United States Senate Committee on the Judiciary
Privacy, Identity Theft, and the Protection of Your Personal
Information in the 21st Century?
February 14, 2002
Director of Legal Affairs and Technology Policy , Intel Corporation
I thank the Chair for the opportunity to testify this afternoon. My name
is Doug Comer and I am Director of Legal Affairs and technology policy
for Intel Corporation. For over three decades, Intel Corporation has been
at the forefront of the technology revolution. Intel introduced the world's
first microprocessor in 1971. Today, Intel supplies chips, boards, systems,
software, networking and communications equipment that comprise the "ingredients" of
computer architecture and the Internet. The health of the Internet is a
core issue for our company and for the entire Information Technology industry.
Intel believes that consumer concerns surrounding the safety
of online transactions are impeding the growth of e-commerce. For
example, a Gartner survey of 7,000 consumers found that 60% say
that security and privacy concerns keep them from doing business
online. In order to ensure that the Internet continues to grow
as a tool of commerce and a driver for productivity in our economy,
businesses large and small need to recognize these concerns and
respond to them.
Our company has come to the view that federal privacy legislation
is needed to address these concerns, and provide a stable legal
playing field for business. We believe that such legislation should
embrace the following principles, which have been subscribed to
by all of our major industry associations:
˙Mandate notice- Websites that collect personally identifiable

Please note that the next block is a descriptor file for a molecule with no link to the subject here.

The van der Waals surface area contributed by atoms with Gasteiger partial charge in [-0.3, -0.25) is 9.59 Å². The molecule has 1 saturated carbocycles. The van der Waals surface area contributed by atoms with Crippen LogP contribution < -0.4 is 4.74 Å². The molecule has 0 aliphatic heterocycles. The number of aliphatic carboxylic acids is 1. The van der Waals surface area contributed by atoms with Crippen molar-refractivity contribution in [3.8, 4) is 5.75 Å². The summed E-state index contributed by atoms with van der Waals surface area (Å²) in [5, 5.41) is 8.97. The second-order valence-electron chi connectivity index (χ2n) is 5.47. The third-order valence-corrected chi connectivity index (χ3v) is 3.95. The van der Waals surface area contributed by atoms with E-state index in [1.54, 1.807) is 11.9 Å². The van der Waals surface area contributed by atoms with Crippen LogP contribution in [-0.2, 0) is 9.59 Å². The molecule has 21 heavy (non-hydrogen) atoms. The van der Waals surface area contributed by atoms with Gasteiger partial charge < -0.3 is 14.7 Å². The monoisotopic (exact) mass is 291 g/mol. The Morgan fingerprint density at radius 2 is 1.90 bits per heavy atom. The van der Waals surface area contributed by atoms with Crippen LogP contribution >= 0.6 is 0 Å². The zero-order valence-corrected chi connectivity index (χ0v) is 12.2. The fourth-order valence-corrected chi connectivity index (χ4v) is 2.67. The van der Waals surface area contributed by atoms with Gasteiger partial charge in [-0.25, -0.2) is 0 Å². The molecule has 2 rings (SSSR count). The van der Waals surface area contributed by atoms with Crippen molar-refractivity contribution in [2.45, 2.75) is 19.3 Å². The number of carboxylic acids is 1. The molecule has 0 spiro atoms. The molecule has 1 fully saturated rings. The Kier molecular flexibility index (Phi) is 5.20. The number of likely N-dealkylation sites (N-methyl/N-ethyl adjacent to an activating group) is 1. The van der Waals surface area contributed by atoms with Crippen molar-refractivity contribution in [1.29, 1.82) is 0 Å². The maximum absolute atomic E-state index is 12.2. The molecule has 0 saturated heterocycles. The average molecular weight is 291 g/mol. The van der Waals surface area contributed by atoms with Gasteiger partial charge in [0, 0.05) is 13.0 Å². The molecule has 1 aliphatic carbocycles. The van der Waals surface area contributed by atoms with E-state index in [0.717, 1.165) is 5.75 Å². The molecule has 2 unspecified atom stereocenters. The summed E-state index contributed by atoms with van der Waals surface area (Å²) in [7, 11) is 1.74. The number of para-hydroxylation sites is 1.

information should provide clear and conspicuous notice of their
practices at the time of information collection. ˙Ensure consumer
choice- Internet users should have the ability to opt-out of the
use or disclosure of their personally identifiable information
for purposes unrelated to the transaction for which it is provided. ˙Focus
on market solutions- Legislation should build upon existing self-regulatory
mechanisms, and back those mechanisms with the enforcement clout
of the Federal Trade Commission. ˙Provide a national, uniform standard
be national in scope, and preempt state laws in order to avoid
the confusion that would result for users and for website operators
by widely disparate local laws. It should, as well, ensure that
the national standards are not undercut by private litigation case
decisions. The enforcement should be in federal court, subject
to FTC supervision. ˙Apply the same principles to Offline data
collection - The same privacy principles should apply regardless
of whether the transaction was conducted online or offline. In
Intel's view, this can be done efficiently if data collection materials
--- such as warranty cards, etc. - are designed properly.
We at Intel commend you, Senator Feinstein, for your focus on
the need for a comprehensive, systematic, and national approach
to protecting privacy. We strongly support the provisions of Title
I of your bill, which addresses consumer privacy on the Internet,
because it reflects these principles.
Because we share your objective of comprehensive protection for
the Internet user, we believe that the rules set forth in S. 1055
should apply to public sector websites as well. We have seen cases
where data collected from the public by government agencies has
been transferred, without the consent of the parties supplying
the data, to private sector entities for commercial purposes.
I would take this opportunity to submit for the Subcommittee's
consideration a letter signed by Mr. Bill Archey, President and
CEO of the American Electronics Association, that expresses the
positive views of that very important organization on the provisions
of Title I of your bill. I also ask for inclusion in the record
of the testimony of Mr. Jeff Nicol, Customer Privacy Manager at
Intel, which was previously provided to the Committee and which
I have appended to my statement.
That concludes my remarks. I will be glad to answer any questions
the members of the Subcommittee may have.